January 14, 2016 12:53 pm
Updated: January 14, 2016 8:41 pm

Kevin O’Leary mulls leadership run as Conservatives regroup

WATCH: Businessman and TV personality Kevin O'Leary is brash, outspoken, and claims he's considering running for the leadership of the federal Conservative party. Vassy Kapelos reports.


Canadian business mogul Kevin O’Leary says he is indeed mulling a leap into the political sphere, but it’s too early to say for certain if he’ll run to replace Stephen Harper as leader of the federal Conservatives.

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Rumours began swirling Wednesday that the former Dragons’ Den star and multi-millionaire could be a wild-card candidate in the upcoming race. The news came just days after O’Leary pledged to inject $1 million of his own money into Alberta’s oil sector if NDP premier Rachel Notley agreed to resign. O’Leary said he feels her leadership in the face of a struggling economy has been inadequate.

“I’m taking this opportunity to start a dialogue that every Canadian should engage in,” said the businessman in an interview with Global News on Thursday.

“I think it’s way early to discuss political races in this country that are over a year away … that’s an eternity. But the discussion we’re having about leadership, about crisis, about our economy and about the future of Canada, that’s extremely viable right now.”

WATCH ABOVE: Former Dragons’ Den star Kevin O’Leary discusses the possibility of him jumping into politics and taking a run for leadership of the conservatives. He also comments on parallels between he and Donald Trump.

READ MORE: Kevin O’Leary ties low Canadian dollar to ‘Rachel Notley’s Alberta’

The Tories, still licking their wounds after their Oct. 19 election defeat, are temporarily being led by Rona Ambrose until a new leader can be chosen in about 18 months.

O’Leary’s net worth has been pegged at approximately $300 million, and he would not be the first high-profile businessman to seek political leadership. Here in Canada, former Quebecor CEO Pierre Karl Péladeau won the Parti Québécois’ top job handily last year, but O’Leary is perhaps most closely aligned with another mogul south of the border. Far from being offended by increasing comparisons to Donald Trump, O’Leary said he’s “really amused” by them and has admired Trump for his business sense, but he sees himself as a very different animal.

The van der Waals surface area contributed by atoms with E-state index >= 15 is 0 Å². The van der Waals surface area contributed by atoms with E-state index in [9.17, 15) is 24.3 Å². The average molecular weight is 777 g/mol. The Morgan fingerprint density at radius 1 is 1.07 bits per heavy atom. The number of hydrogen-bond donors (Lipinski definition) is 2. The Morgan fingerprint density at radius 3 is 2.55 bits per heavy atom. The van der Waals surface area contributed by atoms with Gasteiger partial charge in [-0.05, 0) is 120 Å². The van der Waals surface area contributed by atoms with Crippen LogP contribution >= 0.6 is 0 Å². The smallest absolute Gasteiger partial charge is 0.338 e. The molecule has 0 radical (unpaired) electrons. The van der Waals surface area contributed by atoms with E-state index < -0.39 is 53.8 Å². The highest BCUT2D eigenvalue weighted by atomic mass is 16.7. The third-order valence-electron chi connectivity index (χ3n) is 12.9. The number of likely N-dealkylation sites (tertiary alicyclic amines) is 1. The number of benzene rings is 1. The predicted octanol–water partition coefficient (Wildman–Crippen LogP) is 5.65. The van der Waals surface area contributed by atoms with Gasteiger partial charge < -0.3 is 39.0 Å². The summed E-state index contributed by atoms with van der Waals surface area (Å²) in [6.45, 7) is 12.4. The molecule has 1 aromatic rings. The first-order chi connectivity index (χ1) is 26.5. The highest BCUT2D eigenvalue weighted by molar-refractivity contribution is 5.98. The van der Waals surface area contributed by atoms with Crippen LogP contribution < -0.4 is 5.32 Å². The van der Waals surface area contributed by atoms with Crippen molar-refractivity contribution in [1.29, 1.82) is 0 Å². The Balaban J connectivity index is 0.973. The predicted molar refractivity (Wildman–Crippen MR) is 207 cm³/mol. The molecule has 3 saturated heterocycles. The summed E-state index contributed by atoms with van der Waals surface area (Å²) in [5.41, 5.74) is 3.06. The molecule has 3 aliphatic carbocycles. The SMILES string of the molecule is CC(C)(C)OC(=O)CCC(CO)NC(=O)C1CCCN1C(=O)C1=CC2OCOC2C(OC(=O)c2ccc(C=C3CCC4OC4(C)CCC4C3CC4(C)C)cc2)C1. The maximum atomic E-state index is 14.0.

“We’ve both been involved in television and enjoyed some interesting careers there, but that’s where the similarities end,” he said. “I’m an inclusive person.”

Field widens as Raitt confirms interest

Other contenders in the eventual Conservative race include MP for Simcoe-Grey Kellie Leitch, who is considered to be the only confirmed candidate at this stage. Tony Clement and Maxime Bernier are reportedly testing the waters of their potential support. Reached by Global News on Thursday, Conservative MP Lisa Raitt confirmed she is “definitely” also interested.

Jason Kenney has long been considered an heir-apparent to Stephen Harper, but he is rumoured to be contemplating leading Alberta’s Progressive Conservatives in the next provincial election.

WATCH: Kevin O’Leary, a prominent Canadian businessman, is calling for Alberta Premier Rachel Notley’s resignation. As Tom Vernon reports, O’Leary is offering $1 million for the move.

WATCH: Kevin O’Leary promises $1M investment if Alberta premier resigns

Tim Powers, a political strategist and current vice chair of Summa Strategies, speculated that O’Leary may simply be sending out early signals “to see if there’s a groundswell of O’Learyomania.”

But it would be a mistake to try and model his approach on Trump’s.

“(O’Leary) is a smart enough guy to know that winning a political leadership in Canada, unlike the United States, is not just about just having brash and loud opinions,” Powers said. “If that were the case, Ezra Levant might be our prime minister, and he’s not.”

O’Leary would also be incapable of using his personal fortune to fund his campaign in the same way Trump has done, he noted. Whatever the businessman decides, Powers said, the Conservative Party should welcome the headlines and discussion O’Leary has already generated.

“The Conservatives need to embrace the idea that this should be an open race … Closing doors, for a party that had the doors closed on them by Canadians, is not a wise move.”



READ MORE: Is there a political cost to being politically correct?



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